Thursday, December 04, 2008

MV=PQ in pictures. Or: If the money supply is rocketing up, how can deflation be a danger?

This is a question circulating in various discussion forums, for instance...
Supposedly, we are now descending into deflation ... My question is: where did the money go? We have seen major inflation over the last 5 years (housing and commodities), which is, as we know, a monetary phenomenon - the Fed has run the printing press full blast, with their 'easy money' policy.

Now, bust follows boom, and prices fall ... but the money is still out there, yes/no? Demand should be constant, with boatloads of bux chasing goods ... where are all the dollars? How can general price level drop?
OK, a fair question: If inflation (and deflation) are "always and everywhere a monetary phenomenon", as Milton Friedman famously put it, how can the quantity of money and the price level go in opposite directions?

The answer is that since economic activity is an ongoing process, what matters for the money supply is not merely the quantity of money but also the number of times it turns over, changes hands, within a given time period: it's velocity.

If you took Econ 101 in college you'll remember the old monetary equation, MV=PQ: Money (the quantity of money) x V (velocity, the number of times it changes hands within a time period) = P (the price of goods and services) x Q (the quantity of goods and services exchanged in the time period).

From that simple equation it's easy to see that if M stays even, then should V decline either prices must fall (deflation) or the quantity of goods exchanged in the economy must decline (recession) or both. In fact, even if M rises, should V fall by a more than offsetting amount, then either P or Q or both still must fall.

So the mistake in the quoted query is the phrase: "Demand should be constant, with boatloads of bux chasing goods".

Rather, something happens to cause a big increase in the demand for money, which causes people, banks and businesses to hold on to it longer rather than risk it by lending it to those who may be unable to repay, or invest it in businesses that may produce low returns or fail. So money changes hands less often and V declines.

Let's see what's happened to V lately (or rather, a proxy* for it):

Oooops, off the cliff! Hold M steady with that, and you get the Great Depression. Which was what we got the last time we saw such a thing.

In the Great Depression the great economy killer was deflation -- 25% deflation in the US over three years. That is, the purchasing power originally in $100 wound up in $75, so the real value of a dollar rose by 33%. That's what crushed the economy, the difference that turned a normal recession into Vastly Worse.

To see why, imagine you are a business owner initially paying 6% on $100k loan. Then, while your income is down and business is slumping due to the recession, you find yourself paying in real terms relative to your original borrowing 8% interest, and after paying that you are stuck with a principal debt that has shot up a full third to around $133k. (The real value of the dollars you have to repay has risen 33%).

You can't repay that so you go bust, and when all the other businesses like yours go bust the bank goes bust. As banks start going bust people generally decide not to save their money in banks anymore (especially when their money is gaining value when stuffed in their mattresses or buried in their back yards, why risk putting it in a bank that may go bust?).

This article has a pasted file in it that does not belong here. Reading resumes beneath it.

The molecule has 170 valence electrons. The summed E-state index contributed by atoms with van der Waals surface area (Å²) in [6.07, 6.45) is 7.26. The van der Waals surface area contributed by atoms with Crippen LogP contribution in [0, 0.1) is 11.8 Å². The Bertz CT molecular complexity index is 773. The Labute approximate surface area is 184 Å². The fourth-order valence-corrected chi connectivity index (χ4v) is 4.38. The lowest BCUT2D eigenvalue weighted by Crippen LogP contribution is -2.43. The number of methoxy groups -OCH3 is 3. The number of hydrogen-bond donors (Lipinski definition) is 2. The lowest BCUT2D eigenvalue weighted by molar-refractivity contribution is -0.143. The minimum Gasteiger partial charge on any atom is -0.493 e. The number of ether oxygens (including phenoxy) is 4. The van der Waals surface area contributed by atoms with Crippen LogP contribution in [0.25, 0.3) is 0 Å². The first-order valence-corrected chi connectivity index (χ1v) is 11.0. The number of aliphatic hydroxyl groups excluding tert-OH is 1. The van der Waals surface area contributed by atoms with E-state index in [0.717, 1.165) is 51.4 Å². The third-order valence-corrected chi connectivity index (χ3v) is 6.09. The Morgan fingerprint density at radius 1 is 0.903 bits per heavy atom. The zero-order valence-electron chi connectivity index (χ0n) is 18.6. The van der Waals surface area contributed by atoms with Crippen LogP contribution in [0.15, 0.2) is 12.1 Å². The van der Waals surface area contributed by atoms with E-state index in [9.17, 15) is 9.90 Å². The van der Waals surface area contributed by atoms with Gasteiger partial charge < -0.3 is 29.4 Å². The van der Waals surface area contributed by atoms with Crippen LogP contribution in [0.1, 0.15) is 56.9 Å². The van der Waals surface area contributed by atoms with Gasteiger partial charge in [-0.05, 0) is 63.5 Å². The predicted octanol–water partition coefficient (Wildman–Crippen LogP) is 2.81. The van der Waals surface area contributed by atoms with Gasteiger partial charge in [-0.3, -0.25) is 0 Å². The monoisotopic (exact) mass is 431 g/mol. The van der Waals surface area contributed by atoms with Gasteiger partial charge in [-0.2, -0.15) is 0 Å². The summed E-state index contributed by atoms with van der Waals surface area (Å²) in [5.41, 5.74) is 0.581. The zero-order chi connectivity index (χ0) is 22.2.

So 10,000 banks go bust (literally), and even the surviving banks can't loan out money (they need to keep cash in their vaults to be able to pay all the depositors who may want their money back) or won't loan out money (because they can't find enough borrowers not at risk of going bust).

V drops off a cliff, the economy collapses 30% and you get 25% unemployment.

How to stop that? Fed Chairman Ben Bernanke (who in his academic life was a specialist on what caused the Depression) knows the answer: make M rise by as much as V falls.

Here's how M been doing lately?

It's up like V is down, offsetting V's fall. Ben's got his printing presses running overtime, with new ones on order.

The result is that inflation is still positive and within the normal range for recent years...

... and if necessary you'll see Ben have the Fed dropping money from a fleet of helicopters, as Friedman once suggested, to keep it that way. As long as inflation stays in that range, positive, it may be recession "yes", but will be another Great Depression, "no".

Milton Friedman said that the Fed caused the Depression by letting the money supply collapse in the 1930s, and Bernanke on taking over at the Fed agreed it was true and apologized for it...
I would like to say to Milton and Anna: Regarding the Great Depression. You're right, we did it. We're very sorry. But thanks to you, we won't do it again.
That second graph shows how he's trying to keep that promise. Watch the third graph in coming months to see how he is succeeding.

(* As Steve correctly notes in the comments, the multiplier is different than velocity, it is a picture of the money supply at a given point in time while velocity is turnover of the money supply measured over a period of time. But they are directly related. Velocity causes base money to be deposited in a bank, then be lent out and deposited again, and then again ... so that the final tally of deposits counted in a higher measure of money (such as M1 or M2) is a multiple of the initial amount -- shown in the "multiplier". The higher the velocity the more lending there will be, and the higher the multiplier will be. The lower the velocity the less lending there will be -- with more money kept in mattresses and vaults rather than lent -- reducing the multiplier.

I used the chart for the multiplier because FRED didn't have a similarly nifty chart for velocity.)